Tunisia attack: Four acts of bravery during the Sousse beach shooting
The number of Britons thought to have been killed in Friday's Tunisian terror attack is now now thought to have reached 30.
But amidst the panic and chaos, acts of bravery unfolded.
Here are just four of those stories.
The man who took three bullets for his fiancee
Saera Wilson was saved by her fiance, Matthew James, who threw himself in front of her to act as a human shield.
He was hit in the hip, chest and pelvis by gunman Seifeddine Rezgui.
Ms Wilson said: "He took a bullet for me. I owe him my life because he threw himself in front of me when the shooting started.
"He was covered in blood from the shots, but he just told me to run away.
"He told me, 'I love you babe. But just go - tell our children that their daddy loves them'.
"It was the bravest thing I've ever known."
The couple, who have two children - Tegan, six, and 14-month-old Kaden - are now back in the UK.
Matthew had a heart attack after the shootings but is now "stable" in hospital.
The 16-year-old who lost his brother, uncle and grandfather but stayed to help the wounded
Owen Richards, from the West Midlands, lost his brother, grandfather and uncle in the attack.
But instead of running away, he reportedly stayed to help a woman who had a bullet wound in her back.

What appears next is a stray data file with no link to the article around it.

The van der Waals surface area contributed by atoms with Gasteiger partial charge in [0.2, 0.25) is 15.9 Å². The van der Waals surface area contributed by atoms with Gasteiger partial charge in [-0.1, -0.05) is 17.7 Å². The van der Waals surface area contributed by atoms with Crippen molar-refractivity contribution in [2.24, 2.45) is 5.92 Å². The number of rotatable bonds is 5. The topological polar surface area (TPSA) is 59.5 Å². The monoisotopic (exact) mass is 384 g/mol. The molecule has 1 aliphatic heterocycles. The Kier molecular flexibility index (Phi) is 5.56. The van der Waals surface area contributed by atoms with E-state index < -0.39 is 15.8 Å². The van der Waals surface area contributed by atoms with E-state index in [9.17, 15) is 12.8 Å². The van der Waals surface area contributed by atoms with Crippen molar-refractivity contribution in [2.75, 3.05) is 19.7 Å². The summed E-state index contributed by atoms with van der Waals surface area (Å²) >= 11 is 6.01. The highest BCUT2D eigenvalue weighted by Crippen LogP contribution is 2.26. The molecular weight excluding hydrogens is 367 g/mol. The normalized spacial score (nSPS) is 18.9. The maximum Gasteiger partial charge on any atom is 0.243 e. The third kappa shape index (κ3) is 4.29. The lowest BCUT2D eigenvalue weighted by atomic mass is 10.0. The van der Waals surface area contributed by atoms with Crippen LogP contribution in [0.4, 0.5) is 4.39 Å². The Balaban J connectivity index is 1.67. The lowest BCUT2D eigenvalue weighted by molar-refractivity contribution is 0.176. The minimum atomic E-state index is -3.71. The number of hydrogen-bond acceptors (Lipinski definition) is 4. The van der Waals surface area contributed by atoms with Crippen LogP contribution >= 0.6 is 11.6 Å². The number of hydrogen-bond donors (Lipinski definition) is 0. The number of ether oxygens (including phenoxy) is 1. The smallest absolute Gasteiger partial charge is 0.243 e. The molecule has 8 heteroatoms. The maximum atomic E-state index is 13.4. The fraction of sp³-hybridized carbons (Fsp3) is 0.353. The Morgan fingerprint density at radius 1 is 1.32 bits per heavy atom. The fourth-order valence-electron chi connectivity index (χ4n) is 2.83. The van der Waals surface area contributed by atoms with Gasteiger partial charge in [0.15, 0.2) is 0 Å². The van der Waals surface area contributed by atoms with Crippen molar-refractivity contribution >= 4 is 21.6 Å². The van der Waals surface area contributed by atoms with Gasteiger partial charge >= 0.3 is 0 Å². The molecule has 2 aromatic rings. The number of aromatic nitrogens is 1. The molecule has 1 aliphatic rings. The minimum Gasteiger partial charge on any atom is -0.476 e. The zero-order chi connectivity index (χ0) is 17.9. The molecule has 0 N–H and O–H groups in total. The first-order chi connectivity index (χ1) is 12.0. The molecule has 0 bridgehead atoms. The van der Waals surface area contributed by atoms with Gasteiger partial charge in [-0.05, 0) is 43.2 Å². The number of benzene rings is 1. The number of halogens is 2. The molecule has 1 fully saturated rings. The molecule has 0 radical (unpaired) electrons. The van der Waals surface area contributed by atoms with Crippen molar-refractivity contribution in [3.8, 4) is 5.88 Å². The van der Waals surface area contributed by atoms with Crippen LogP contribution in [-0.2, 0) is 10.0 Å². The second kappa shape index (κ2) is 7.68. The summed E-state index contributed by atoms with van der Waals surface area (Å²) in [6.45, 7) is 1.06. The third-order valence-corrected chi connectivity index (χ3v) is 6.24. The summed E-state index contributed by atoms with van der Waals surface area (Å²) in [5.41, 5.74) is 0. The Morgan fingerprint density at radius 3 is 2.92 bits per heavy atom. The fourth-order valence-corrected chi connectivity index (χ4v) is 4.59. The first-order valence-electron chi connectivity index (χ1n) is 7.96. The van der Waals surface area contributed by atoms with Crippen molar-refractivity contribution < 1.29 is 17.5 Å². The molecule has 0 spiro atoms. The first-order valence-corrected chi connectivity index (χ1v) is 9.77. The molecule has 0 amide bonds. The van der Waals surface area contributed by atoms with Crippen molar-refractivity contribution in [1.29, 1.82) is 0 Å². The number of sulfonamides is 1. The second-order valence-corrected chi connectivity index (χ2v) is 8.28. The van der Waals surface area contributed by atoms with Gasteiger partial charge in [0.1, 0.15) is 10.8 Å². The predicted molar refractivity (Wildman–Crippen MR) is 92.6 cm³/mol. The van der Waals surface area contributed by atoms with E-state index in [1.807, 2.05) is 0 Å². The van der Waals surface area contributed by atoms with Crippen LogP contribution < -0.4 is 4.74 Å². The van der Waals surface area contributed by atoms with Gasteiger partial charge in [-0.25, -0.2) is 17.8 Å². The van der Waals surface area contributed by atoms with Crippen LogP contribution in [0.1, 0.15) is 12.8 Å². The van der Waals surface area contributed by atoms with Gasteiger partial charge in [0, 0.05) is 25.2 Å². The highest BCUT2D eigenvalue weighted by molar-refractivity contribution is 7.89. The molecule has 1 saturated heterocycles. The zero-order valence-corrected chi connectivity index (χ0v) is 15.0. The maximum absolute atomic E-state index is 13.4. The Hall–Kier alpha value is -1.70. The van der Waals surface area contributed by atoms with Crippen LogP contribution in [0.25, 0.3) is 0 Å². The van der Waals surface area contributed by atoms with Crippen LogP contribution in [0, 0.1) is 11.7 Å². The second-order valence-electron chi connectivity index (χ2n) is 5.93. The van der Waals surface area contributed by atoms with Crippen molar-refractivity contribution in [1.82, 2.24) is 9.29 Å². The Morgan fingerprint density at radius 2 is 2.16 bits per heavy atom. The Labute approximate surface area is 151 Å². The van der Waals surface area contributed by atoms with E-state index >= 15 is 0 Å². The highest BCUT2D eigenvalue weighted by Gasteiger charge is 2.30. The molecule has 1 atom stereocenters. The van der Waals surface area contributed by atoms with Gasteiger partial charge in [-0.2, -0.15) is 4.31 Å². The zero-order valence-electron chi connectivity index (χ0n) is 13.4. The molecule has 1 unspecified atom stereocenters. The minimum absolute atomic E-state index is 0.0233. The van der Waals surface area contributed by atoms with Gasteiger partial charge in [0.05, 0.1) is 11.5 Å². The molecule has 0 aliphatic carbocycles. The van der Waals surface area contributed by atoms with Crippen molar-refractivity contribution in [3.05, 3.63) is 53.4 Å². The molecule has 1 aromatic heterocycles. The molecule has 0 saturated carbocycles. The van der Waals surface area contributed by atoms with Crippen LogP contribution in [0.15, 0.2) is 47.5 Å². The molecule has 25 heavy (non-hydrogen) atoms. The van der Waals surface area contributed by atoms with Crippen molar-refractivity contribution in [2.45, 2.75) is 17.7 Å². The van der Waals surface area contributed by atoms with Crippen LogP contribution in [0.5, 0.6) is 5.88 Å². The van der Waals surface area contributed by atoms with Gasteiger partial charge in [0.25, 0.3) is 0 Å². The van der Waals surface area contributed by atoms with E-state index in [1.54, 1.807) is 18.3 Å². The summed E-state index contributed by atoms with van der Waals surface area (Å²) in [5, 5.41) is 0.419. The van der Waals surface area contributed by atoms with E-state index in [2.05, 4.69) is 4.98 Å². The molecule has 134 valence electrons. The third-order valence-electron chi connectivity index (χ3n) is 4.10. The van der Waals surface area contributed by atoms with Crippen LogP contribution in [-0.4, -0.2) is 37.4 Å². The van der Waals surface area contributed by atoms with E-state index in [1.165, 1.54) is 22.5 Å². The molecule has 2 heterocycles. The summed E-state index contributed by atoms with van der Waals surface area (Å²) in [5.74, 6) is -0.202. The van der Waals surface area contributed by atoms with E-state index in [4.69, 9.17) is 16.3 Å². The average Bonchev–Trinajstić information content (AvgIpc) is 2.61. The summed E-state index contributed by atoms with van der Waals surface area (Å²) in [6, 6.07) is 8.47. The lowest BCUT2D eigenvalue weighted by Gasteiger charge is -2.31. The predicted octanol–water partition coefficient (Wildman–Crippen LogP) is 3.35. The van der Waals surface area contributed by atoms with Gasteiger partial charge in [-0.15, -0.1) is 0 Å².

Medic Fakher Ben Amor helped Owen.
He told The Daily Mirror: "He had a small injury to his shoulder. He was talking about a bullet coming over his shoulder.
"When we found him he was with another woman, he was helping her because she had an injury to her back.
"He was crying and he was wearing shorts and T-shirt. He was really shocked and upset."
The husband who died saving his wife
Cheryl Mellor, 55, from Bodmin in Cornwall, was doing a crossword on the beach when gunman Seifeddine Rezgui came out of the sea shooting.
She was hit in the arm and leg and is still being treated in a Tunisian hospital.
Her husband Stephen threw himself in front of her, but died.
She told the BBC that when the shooting started they huddled together saying, "I love you" to each other.
The hotel workers who defied the gunman
John Carter, from Hull, described how hotel staff hid him in a laundry room.
He said staff may have saved hundreds of other people.
Other staff are reported to have formed a human chain to protect tourists.
Video filmed on a smartphone shows hotel workers chasing the gunman across the beach as he leaves the hotel.
One man even picks up a glass bottle and follows him before others appear behind him.
Tourists also say Tunisian builders threw bags of cement and bricks at the gunman from the top of buildings as he fired his weapon in nearby streets.